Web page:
Anyways, the book on whole is very good. If you read with a healthy bit of skepticism and a grain of salt, it is a very valuable action plan for successful financial management. In particular I am very taken by the books simple, unique definition of assets as something that passively creates income. The definition of a liability on the other hand is something that creates expenses. The traditional definitions are: asset - anything owned that has cash value; and a liability more or less as a debt.
I think that for someone who is trying to build wealth at an accelerating rate Rich Dad's definition of assets is more useful. If you, like me, want to amass a sizeable net worth in a relatively short period of time then the most traditional asset, a house, is not really going to help you that much. A house is going to obligate you to pay taxes, interest on the mortgage, and maintenance creating a very small amount of net worth each month as a percentage of the payment. This doesn't say don't buy a house, but recognize it as both an asset (in the traditional sense) and a liability (in more ways than just the mortgage). The genius of Rich Dad Poor Dad is the simplicity in which this concept is conveyed using common sense diagrams.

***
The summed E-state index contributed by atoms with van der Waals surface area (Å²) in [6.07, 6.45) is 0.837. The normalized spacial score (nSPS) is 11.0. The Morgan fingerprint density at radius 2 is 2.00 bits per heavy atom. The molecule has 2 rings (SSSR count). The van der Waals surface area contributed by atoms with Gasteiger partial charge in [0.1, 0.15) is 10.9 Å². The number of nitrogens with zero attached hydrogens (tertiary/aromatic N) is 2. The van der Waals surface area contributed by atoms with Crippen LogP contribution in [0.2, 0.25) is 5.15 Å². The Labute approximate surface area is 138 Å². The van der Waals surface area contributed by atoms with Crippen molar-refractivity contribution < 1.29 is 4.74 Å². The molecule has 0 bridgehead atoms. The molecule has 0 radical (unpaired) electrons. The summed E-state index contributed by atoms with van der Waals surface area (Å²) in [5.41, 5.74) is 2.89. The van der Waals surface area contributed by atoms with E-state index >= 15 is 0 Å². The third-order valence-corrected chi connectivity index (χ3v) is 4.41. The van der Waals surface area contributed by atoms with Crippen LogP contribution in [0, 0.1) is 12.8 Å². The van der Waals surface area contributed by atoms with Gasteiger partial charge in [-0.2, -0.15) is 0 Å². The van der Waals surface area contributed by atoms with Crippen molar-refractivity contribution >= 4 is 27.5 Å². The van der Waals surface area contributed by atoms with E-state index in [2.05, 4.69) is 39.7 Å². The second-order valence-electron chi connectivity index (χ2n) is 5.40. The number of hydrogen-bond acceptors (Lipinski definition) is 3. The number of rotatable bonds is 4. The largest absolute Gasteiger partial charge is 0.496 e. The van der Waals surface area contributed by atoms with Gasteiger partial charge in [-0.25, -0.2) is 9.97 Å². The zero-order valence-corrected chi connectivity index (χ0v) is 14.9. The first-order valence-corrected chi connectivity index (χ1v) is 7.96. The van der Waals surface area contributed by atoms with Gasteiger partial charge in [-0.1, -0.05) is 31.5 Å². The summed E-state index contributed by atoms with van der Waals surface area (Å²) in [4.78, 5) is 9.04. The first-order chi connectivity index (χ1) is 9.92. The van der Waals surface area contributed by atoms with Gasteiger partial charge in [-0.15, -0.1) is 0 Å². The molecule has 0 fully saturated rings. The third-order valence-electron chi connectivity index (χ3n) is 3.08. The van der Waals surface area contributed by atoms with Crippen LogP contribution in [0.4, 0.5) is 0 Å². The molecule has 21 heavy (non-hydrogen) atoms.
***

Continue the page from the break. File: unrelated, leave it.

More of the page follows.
This is just a small fraction of the things in the book that I wish my parents had taught me. But the book does have cons as well. The macroeconomic commentary is painfully oversimplified and in some cases completely wrong - inflation is caused by the quantity of money in an economy not by doctors and lawyers raising their rates.
If you're looking to become financially savvy, it is a great place to start. I bought a third copy and sent it to my little brother. If you're already fairly savvy it is an interesting not altogether traditional take on personal finance and building wealth. It is an easy read far disproportionate to how much you will learn from reading it.
UPDATE: I at first didn't think this warning was necessary, but after reading this, i feel it is pertinent to say: Take Kiyosaki's advice with a grain of salt. He has some great points, but (if it wasn't obvious from his writing style) John Reed provides more than sufficient evidence that Kiyosaki can be a pedantic blowhard.